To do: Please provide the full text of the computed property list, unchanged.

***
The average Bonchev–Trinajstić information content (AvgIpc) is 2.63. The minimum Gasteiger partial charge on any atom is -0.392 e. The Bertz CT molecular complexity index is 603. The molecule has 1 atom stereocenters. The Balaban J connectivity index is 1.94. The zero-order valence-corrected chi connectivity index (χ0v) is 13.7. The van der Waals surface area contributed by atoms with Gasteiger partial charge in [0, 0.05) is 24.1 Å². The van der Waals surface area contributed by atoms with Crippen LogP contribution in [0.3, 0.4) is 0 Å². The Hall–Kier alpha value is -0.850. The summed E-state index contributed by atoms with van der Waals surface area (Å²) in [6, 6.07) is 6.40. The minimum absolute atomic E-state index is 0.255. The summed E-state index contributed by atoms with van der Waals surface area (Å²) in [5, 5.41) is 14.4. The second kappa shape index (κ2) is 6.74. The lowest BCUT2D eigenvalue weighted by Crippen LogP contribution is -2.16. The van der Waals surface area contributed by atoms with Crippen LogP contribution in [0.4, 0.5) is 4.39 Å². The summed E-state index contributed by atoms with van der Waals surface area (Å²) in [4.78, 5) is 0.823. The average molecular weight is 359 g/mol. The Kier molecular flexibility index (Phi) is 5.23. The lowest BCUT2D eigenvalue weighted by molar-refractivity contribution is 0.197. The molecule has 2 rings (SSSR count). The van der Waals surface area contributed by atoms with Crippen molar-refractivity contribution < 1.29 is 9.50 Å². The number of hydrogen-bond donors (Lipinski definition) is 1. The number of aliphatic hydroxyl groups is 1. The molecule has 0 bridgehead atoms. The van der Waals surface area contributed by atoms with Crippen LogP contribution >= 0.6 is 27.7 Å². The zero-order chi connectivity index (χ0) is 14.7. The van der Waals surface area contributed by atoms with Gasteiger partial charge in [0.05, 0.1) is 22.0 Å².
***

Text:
The average Bonchev–Trinajstić information content (AvgIpc) is 2.63. The minimum Gasteiger partial charge on any atom is -0.392 e. The Bertz CT molecular complexity index is 603. The molecule has 1 atom stereocenters. The Balaban J connectivity index is 1.94. The zero-order valence-corrected chi connectivity index (χ0v) is 13.7. The van der Waals surface area contributed by atoms with Gasteiger partial charge in [0, 0.05) is 24.1 Å². The van der Waals surface area contributed by atoms with Crippen LogP contribution in [0.3, 0.4) is 0 Å². The Hall–Kier alpha value is -0.850. The summed E-state index contributed by atoms with van der Waals surface area (Å²) in [6, 6.07) is 6.40. The minimum absolute atomic E-state index is 0.255. The summed E-state index contributed by atoms with van der Waals surface area (Å²) in [5, 5.41) is 14.4. The second kappa shape index (κ2) is 6.74. The lowest BCUT2D eigenvalue weighted by Crippen LogP contribution is -2.16. The van der Waals surface area contributed by atoms with Crippen LogP contribution in [0.4, 0.5) is 4.39 Å². The summed E-state index contributed by atoms with van der Waals surface area (Å²) in [4.78, 5) is 0.823. The average molecular weight is 359 g/mol. The Kier molecular flexibility index (Phi) is 5.23. The lowest BCUT2D eigenvalue weighted by molar-refractivity contribution is 0.197. The molecule has 2 rings (SSSR count). The van der Waals surface area contributed by atoms with Crippen molar-refractivity contribution < 1.29 is 9.50 Å². The number of hydrogen-bond donors (Lipinski definition) is 1. The number of aliphatic hydroxyl groups is 1. The molecule has 0 bridgehead atoms. The van der Waals surface area contributed by atoms with Crippen LogP contribution >= 0.6 is 27.7 Å². The zero-order chi connectivity index (χ0) is 14.7. The van der Waals surface area contributed by atoms with Gasteiger partial charge in [0.05, 0.1) is 22.0 Å².